Because ART compiles an ELF executable, the kernel is now able to handle page handling of code pages - this results in possibly much better memory management, and less memory usage too. I’m curious what the effect of KSM (Kernel same-page merging) has on ART, it’s definitely something to keep an eye on.

The implications to battery life are also significant - since there is no more interpretation or JIT-work to be done during the runtime of an app, that results in direct savings of CPU cycles, and thus, power consumption.

The only downside to all of this, is that this one-time compilation takes more time to complete. A device’s first boot, and an application’s first start-up will be much increased compared to an equivalent Dalvik system. Google claims that this is not too dramatic, as they expect the finished shipping runtime to be equivalent or even faster than Dalvik in these aspects.

The performance gains over Dalvik are significant, as pictured above; the gains are roughly a 2x improvement in speed for code running on the VM. Google claimed that applications such as Chessbench that represent an almost 3x increase are a more representative projection of real-world gains that can be expected once the final release of Android L is made available.

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  • phoenix_rizzen - Wednesday, July 2, 2014 - link

    On current Android devices, when you switch the runtime to ART, you get the "Android is upgrading; X of Y" progress bar on first boot. I'm sure once the L release is finalised, it will have a similar UI.

    What's perplexing is why this isn't currently in place on the Dev Preview.
  • tacitust - Thursday, July 3, 2014 - link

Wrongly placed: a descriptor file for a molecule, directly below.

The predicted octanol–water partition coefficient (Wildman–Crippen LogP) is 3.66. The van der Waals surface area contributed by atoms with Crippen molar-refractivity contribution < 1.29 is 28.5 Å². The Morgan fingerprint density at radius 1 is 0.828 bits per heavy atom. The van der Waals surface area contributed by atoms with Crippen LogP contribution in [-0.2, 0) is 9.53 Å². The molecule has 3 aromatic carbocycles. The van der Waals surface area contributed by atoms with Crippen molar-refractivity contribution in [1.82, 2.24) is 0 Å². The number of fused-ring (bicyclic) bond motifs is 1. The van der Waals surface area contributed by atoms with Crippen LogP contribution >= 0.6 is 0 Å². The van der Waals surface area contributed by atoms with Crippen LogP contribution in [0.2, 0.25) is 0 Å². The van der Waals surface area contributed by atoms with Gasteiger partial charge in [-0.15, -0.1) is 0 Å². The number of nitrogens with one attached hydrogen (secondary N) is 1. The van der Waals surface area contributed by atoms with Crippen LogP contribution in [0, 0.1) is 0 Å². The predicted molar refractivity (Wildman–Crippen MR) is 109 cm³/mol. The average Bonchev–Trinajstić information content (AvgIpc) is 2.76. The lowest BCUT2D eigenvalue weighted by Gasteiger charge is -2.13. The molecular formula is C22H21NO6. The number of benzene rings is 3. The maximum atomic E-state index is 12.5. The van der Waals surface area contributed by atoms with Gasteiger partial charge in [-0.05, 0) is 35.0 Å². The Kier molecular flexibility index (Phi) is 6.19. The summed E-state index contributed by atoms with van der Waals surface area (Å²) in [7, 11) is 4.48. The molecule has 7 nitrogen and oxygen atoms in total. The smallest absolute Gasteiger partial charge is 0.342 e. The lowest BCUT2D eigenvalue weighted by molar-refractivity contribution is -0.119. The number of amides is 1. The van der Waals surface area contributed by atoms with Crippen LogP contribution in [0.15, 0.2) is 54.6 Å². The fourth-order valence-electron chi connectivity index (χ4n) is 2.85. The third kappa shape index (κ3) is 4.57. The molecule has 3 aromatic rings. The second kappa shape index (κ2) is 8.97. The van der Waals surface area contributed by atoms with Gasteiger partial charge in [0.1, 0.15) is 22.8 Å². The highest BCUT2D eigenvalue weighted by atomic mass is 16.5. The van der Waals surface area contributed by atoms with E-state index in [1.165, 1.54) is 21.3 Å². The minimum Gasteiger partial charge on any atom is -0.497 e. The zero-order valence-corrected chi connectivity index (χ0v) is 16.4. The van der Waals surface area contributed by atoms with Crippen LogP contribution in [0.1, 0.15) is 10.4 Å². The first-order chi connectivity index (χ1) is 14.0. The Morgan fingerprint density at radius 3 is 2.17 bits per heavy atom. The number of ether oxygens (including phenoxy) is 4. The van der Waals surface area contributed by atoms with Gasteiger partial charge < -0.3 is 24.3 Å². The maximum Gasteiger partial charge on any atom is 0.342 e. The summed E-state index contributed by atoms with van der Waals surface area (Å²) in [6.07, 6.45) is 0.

It was probably not high enough on the priority list. Stability comes first, even for previews.
  • NetMage - Tuesday, July 8, 2014 - link

    So, never released then? :)
  • darwinosx - Thursday, July 3, 2014 - link

    They can't and even if they could Apple has nothing to worry about.
  • Alexey291 - Sunday, July 6, 2014 - link

    you're really mad ain't ya :)
  • sprockkets - Tuesday, July 8, 2014 - link

    He's our favorite apple troll. In reality he probably can't even afford to buy an apple ipod, so his mom got one for him.
  • Alexey291 - Wednesday, July 9, 2014 - link

    yup but his arguments are so inane... its almost as if he's paid to do this...
  • Impulses - Wednesday, July 2, 2014 - link

    Seems the rumor is the old Nexus 7 might not see L... It'll be over two years old by the time L arrives officially, and being based on an old Tegra perform that not much else is using anymore it's chances are probably on the low side. I think ART was never enabled as a dev option under KK for it either but don't hold me to that, you can check yourself tho (I've got a 2013, gave my sister a 2012 as a gift tho).
  • uhuznaa - Wednesday, July 2, 2014 - link

    Google has just released the L-sources for the Nexus 7 2012.

    Good update, although I find it interesting that all of a sudden Android after all WAS not as smooth as iOS (which it indeed never was, really).

    What I'm still missing (and I hope L will address this at some point) are more privacy controls. If (stock) Android grows a way to manage permissions after an app is installed I would be very glad.
  • nathanddrews - Wednesday, July 2, 2014 - link

    Yeah, I thought "butter" took care of that.